How to Improve Site SEO using only Google Analytics

First off, Happy Birthday! No, not you. Google Analytics, turned 10 yesterday.

In the past decade, the web analytics platform has grown from an invite-only tool in 2006, to being used on between 30–50 million websites.

Thanks to its ability to track and measure important metrics, webmasters can quickly fine-tune marketing campaigns for better traffic and conversions. For businesses with a marketing campaign in place, measuring efficacy can be an issue. How do you know if those tweets are actually producing any new business? Or how visitors are interacting with other pages on your site? With Google Analytics, you can get a 10,000 foot view or get as detailed as you require.

That’s the power of modern data analytics; 10 years ago, it was impossible to get this kind of data. With traditional marketing, you’d have to get data (estimates, at best) from a newspaper publisher. With modern analytics, you can track every stage of your campaign, often from a central dashboard, and analyse what’s working and what isn’t.

An industry consensus is that high keyword rankings means more traffic and more profit, but this isn’t always true. While rankings can be a measure of SEO success, but do they really paint the full picture of the value of SEO? Google Analytics makes it easier to measure the impact of SEO efforts. Here are five ways you can use it to quickly understand the effect of SEO on marketing.

  • Understand Visitor Queries

In GA, it is easy to compare the efficacy of different traffic channels. In the Organic Search view, Acquisition → All Traffic → Channels, presents you with a report showing how much traffic organic search attracts compared to social, email, referral, and paid search.

Seeing this can tell webmasters which channels they are most likely to attract visitors from. This data can also show which keywords are providing the most value versus those that have a high bounce rate.

With this data, webmasters can then track high-value keywords and weed out those that result in poor conversions. While Google often displays the dreaded ‘not provided’ entry, but there are other ways to suss them out. This data is invaluable for understanding the impact that long tail keywords, branded keywords and even unrelated keyword searches have on your site and its rankings.

  • Goal Tracking

GA allows users define and track goals; whether they are website, marketing or sales goals. Knowing the rate at which previously defined goals are completed on the site will show if your marketing objectives are being met. Because this data is available in real time, it also allows site owners make quick decisions to stop failing campaigns/channels.

With goal tracking spread across Revenue, Acquisition, Inquiry and Engagement, you can set very specific goals that are in line with marketing objectives. This can be especially useful if you have to prove your marketing methods work, to a client.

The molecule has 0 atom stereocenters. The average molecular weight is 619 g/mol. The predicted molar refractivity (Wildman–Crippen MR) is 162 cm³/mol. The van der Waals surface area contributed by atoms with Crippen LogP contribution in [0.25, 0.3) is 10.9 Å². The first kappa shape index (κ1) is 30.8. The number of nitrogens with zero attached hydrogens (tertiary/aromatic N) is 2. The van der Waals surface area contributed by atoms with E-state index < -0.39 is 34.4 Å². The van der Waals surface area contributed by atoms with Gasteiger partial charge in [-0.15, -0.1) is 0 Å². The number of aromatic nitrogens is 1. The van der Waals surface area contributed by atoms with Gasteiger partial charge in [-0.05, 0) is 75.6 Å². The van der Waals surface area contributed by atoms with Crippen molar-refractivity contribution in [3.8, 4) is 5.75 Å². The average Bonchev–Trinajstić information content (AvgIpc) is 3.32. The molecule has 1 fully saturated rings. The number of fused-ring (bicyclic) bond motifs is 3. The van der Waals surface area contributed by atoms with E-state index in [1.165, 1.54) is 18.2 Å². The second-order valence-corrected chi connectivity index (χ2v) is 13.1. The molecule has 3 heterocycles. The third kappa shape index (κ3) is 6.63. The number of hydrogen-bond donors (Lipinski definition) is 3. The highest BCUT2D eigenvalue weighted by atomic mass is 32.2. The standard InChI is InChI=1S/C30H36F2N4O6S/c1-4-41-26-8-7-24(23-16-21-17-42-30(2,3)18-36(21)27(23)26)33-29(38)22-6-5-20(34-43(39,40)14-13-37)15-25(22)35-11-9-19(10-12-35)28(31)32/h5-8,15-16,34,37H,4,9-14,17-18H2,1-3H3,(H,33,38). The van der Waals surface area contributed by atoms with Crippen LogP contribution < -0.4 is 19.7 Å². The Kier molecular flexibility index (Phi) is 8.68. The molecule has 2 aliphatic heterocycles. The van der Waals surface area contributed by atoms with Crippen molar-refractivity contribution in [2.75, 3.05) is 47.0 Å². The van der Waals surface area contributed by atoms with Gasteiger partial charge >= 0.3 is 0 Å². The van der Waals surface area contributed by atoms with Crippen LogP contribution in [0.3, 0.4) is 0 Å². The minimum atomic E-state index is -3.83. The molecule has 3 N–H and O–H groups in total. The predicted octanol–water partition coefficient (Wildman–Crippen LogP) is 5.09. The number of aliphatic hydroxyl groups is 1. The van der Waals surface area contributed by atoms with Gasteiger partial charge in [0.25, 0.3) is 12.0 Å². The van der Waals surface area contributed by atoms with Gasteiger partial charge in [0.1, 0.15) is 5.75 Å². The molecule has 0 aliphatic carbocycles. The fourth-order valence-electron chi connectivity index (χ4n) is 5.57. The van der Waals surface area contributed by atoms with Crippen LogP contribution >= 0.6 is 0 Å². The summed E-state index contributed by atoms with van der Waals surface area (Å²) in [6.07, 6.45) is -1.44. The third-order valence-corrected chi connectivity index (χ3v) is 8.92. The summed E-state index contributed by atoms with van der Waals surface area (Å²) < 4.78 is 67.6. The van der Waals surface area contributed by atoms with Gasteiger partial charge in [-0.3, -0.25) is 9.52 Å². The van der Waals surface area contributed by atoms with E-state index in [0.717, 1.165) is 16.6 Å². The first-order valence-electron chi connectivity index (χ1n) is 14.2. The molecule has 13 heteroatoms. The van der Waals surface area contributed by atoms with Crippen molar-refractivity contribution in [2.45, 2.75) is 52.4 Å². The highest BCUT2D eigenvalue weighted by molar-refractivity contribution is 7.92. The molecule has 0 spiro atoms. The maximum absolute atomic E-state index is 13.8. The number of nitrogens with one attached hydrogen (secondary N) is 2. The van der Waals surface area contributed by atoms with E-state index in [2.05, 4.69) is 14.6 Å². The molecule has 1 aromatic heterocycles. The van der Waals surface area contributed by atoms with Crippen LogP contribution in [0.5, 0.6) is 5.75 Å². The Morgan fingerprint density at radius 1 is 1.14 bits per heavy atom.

• Geographic Data Mining

Do you sell to overseas customers? Are those customers more valuable than your local ones? GA allows you gather information on your visitor location, allowing you determine everything from keywords you should target to which platforms to market on.

In the Analytics dashboard, the Location Report can be found at Audience → Geo → Location.

This shows, down to city-level, where your visitors are located around the globe. Users can then filter the results by source of traffic, landing page even type of browser. This information can help with planning future marketing campaigns.

  • Improve Page Speed

Few visitors linger around waiting for a page to load, so optimizing your landing pages for speed is essential to making a sale. Google itself also factors page speed into ranking factors.

To identify any slow-loading pages on your site, go to Behaviour → Site Speed → Page Timing.

Filter for organic traffic only, and the report generated displays the average page load time across the site on a page by page basis. Having identified pages with high load times, optimize elements on the page to reduce it.

  • Monetary Value of Each Visitor

Not all businesses are technically savvy, many of them just want to see what organic visitor acquisition is costing them. This can be done with a simple comparison of how much the ‘free’ visitors cost versus if they had used Google AdWords.

To create this report, go to Acquisition → Search Engine Optimization → Queries. This provides a list of keywords the site is being found with. To generate the report to compare with, log into your AdWords account → Tools → Keyword Planner. Enter the keywords from your Queries report and then click Get search Volume.

The report returned will display Suggested Bid amounts, which is what other advertisers are paying for each keyword. By comparing both columns, a monetary value can be assigned to each keyword and necessary  marketing decisions made.

We all know SEO is the backbone of any website, whether on-page or off-page. While getting it right can be straightforward, it’s best if regular adjustments are carried out. Google Analytics allows webmasters create custom dashboards that cut through masses of data and show them the exact metrics that matter to their business.

On its 10th birthday, we salute the Google team for providing a free program that can help businesses grow due to to its powerful tracking and reporting ability. Have you got any insights into using Google Analytics? Or are you stuck at looking at only total sessions, pageviews and bounce rate? Contact Search and More and let us show you how a targeted campaign plus Google Analytics can grow your business today.


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